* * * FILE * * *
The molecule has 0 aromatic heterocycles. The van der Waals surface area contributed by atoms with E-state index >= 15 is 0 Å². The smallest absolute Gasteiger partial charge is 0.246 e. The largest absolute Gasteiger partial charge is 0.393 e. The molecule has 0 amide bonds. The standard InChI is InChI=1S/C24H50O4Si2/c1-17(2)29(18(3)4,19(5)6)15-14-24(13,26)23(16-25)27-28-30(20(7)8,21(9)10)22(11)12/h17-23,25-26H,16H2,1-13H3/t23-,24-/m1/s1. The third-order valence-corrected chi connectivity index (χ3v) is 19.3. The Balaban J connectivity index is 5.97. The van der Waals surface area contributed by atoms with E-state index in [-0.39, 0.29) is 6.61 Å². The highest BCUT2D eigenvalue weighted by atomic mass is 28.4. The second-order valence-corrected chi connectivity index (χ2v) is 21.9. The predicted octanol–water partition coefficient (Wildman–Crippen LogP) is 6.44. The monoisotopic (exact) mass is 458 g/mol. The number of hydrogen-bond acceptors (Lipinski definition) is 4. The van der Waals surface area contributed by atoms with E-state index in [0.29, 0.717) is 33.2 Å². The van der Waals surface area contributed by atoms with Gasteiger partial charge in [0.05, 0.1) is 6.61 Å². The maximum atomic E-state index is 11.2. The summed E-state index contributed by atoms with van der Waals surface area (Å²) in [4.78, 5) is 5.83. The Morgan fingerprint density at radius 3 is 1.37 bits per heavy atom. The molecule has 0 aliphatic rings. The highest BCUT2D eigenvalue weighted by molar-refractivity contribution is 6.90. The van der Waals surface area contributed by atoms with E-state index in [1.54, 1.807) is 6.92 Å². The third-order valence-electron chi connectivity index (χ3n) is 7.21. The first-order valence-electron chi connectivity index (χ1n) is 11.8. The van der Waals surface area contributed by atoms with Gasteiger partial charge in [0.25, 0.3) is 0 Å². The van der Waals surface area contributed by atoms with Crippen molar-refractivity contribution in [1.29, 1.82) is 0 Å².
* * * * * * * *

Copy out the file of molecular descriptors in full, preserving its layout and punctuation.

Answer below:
The molecule has 0 aromatic heterocycles. The van der Waals surface area contributed by atoms with E-state index >= 15 is 0 Å². The smallest absolute Gasteiger partial charge is 0.246 e. The largest absolute Gasteiger partial charge is 0.393 e. The molecule has 0 amide bonds. The standard InChI is InChI=1S/C24H50O4Si2/c1-17(2)29(18(3)4,19(5)6)15-14-24(13,26)23(16-25)27-28-30(20(7)8,21(9)10)22(11)12/h17-23,25-26H,16H2,1-13H3/t23-,24-/m1/s1. The third-order valence-corrected chi connectivity index (χ3v) is 19.3. The Balaban J connectivity index is 5.97. The van der Waals surface area contributed by atoms with E-state index in [-0.39, 0.29) is 6.61 Å². The highest BCUT2D eigenvalue weighted by atomic mass is 28.4. The second-order valence-corrected chi connectivity index (χ2v) is 21.9. The predicted octanol–water partition coefficient (Wildman–Crippen LogP) is 6.44. The monoisotopic (exact) mass is 458 g/mol. The number of hydrogen-bond acceptors (Lipinski definition) is 4. The van der Waals surface area contributed by atoms with E-state index in [0.29, 0.717) is 33.2 Å². The van der Waals surface area contributed by atoms with Gasteiger partial charge in [0.05, 0.1) is 6.61 Å². The maximum atomic E-state index is 11.2. The summed E-state index contributed by atoms with van der Waals surface area (Å²) in [4.78, 5) is 5.83. The Morgan fingerprint density at radius 3 is 1.37 bits per heavy atom. The molecule has 0 aliphatic rings. The highest BCUT2D eigenvalue weighted by molar-refractivity contribution is 6.90. The van der Waals surface area contributed by atoms with E-state index in [1.54, 1.807) is 6.92 Å². The third-order valence-electron chi connectivity index (χ3n) is 7.21. The first-order valence-electron chi connectivity index (χ1n) is 11.8. The van der Waals surface area contributed by atoms with Gasteiger partial charge in [0.25, 0.3) is 0 Å². The van der Waals surface area contributed by atoms with Crippen molar-refractivity contribution in [1.29, 1.82) is 0 Å².